“Lock and load” is a common term among gun enthusiasts.
“Lock and secure” may be one they’ll have to get used to.
The Senate Health and Public Affairs Committee on Friday endorsed 4-2 a bill that would make failure to secure a firearm in New Mexico a petty misdemeanor punishable by a fine.
Gun and Second Amendment advocates described Senate Bill 224 as an infringement on people’s rights.
“I do not believe that this is a proper bill,” said Patrick Brenner of the Rio Grande Foundation, a free-market think tank. “It seeks to mandate how an individual might otherwise store their own private property, and I think it is beyond the role of government to mandate how an individual take care of their own private property.”
A representative for the National Rifle Association and others argued it would be subject to a constitutional challenge, which the sponsor, Sen. Antoinette Sedillo Lopez, D-Albuquerque, said it would survive.
“This was very carefully constructed,” said Sedillo Lopez, a retired law professor. “I think it would withstand constitutional scrutiny.”
Supporters of the measure, including several members of the New Mexico chapter of Moms Demand Action, which advocates against gun violence, said the legislation would save lives.
Pamela Weese Powell said her 26-year-old stepson died by suicide using a gun she owned that was in her closet “ignored and unsecured,” which for the rest of her life will haunt her.
“I hope that none of you are standing in my shoes next year testifying of losing a loved one to gun violence,” she said.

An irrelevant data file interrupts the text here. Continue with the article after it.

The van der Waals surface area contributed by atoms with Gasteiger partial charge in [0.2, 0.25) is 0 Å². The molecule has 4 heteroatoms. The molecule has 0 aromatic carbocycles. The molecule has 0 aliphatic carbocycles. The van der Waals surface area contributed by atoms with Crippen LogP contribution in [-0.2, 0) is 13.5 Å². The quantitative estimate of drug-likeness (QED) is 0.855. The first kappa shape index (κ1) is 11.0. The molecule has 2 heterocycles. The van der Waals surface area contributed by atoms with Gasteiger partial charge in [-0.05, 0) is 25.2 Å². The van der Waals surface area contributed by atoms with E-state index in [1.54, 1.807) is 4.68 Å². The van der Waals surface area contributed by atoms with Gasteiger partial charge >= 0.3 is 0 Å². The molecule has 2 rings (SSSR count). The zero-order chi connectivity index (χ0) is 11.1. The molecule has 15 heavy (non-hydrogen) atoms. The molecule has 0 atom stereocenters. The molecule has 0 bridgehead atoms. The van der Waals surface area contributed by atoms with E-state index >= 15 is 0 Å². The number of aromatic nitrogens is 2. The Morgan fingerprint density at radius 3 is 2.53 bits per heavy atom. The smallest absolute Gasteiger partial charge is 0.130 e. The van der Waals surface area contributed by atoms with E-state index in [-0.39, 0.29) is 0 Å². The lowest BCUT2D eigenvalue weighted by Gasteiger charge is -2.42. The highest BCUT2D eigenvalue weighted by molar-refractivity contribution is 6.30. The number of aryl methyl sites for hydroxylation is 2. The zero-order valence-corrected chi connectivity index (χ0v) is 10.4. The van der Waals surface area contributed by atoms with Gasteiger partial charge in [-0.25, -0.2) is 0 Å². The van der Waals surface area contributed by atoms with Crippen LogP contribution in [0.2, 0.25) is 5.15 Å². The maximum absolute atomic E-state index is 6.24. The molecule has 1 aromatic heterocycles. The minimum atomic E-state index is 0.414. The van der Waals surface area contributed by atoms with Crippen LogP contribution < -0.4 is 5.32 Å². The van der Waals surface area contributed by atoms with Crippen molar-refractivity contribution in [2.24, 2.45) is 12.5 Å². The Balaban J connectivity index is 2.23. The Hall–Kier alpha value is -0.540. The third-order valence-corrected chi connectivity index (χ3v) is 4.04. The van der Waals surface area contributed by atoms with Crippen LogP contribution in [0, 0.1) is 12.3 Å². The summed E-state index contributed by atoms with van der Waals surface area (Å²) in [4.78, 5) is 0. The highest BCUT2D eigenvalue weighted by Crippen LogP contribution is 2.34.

The bill would make it an offense for the owner of a firearm or authorized user “to store or keep a firearm in any premises unless the firearm is secured in a locked container or secured by a gun lock or other means so as to render the firearm inaccessible or unusable” by anyone else.
A violation would be a petty misdemeanor punishable by a fine not to exceed $500. The fine would be up to $1,000 if “a minor, an at-risk person or a prohibited person” used the firearm to commit a crime or to injure themselves or others.
Sen. Bill Tallman, also an Albuquerque Democrat, questioned how the law would be enforced.
“Correct me if I’m wrong, but the only time it will be enforced is if something bad would happen to someone who got ahold of a gun and we did an investigation and they found out that this gun had not been properly secured,” he said. “Obviously, law enforcement is not going to be able to go into people’s homes to see if they’re properly securing their gun.”
Sedillo Lopez said that was “absolutely right” and that the only way a fine would be issued if is “something horrible happens.”
Though Sedillo Lopez said the bill had been “carefully constructed,” she pulled a provision at the start of Friday’s committee hearing stating an “authorized user” had to be at least 12 years old to be able to learn to shoot.
“At first, I thought it was a misinterpretation of the bill saying that it criminalized teaching children to shoot,” she said. “I have an amendment to simply strike that entirely.”
Sedillo Lopez said the intent of the bill is education.
“The more important thing about this bill is that all of the gun safety training courses will include it as a standard in New Mexico,” she said. “When you’re teaching gun safety, one of the responsibilities is to teach what the gun laws are, so secure storage will be included in all of the curriculum within all of the gun training courses around the state. That’s the importance.”
The legislation will head to the Senate Judiciary Committee next.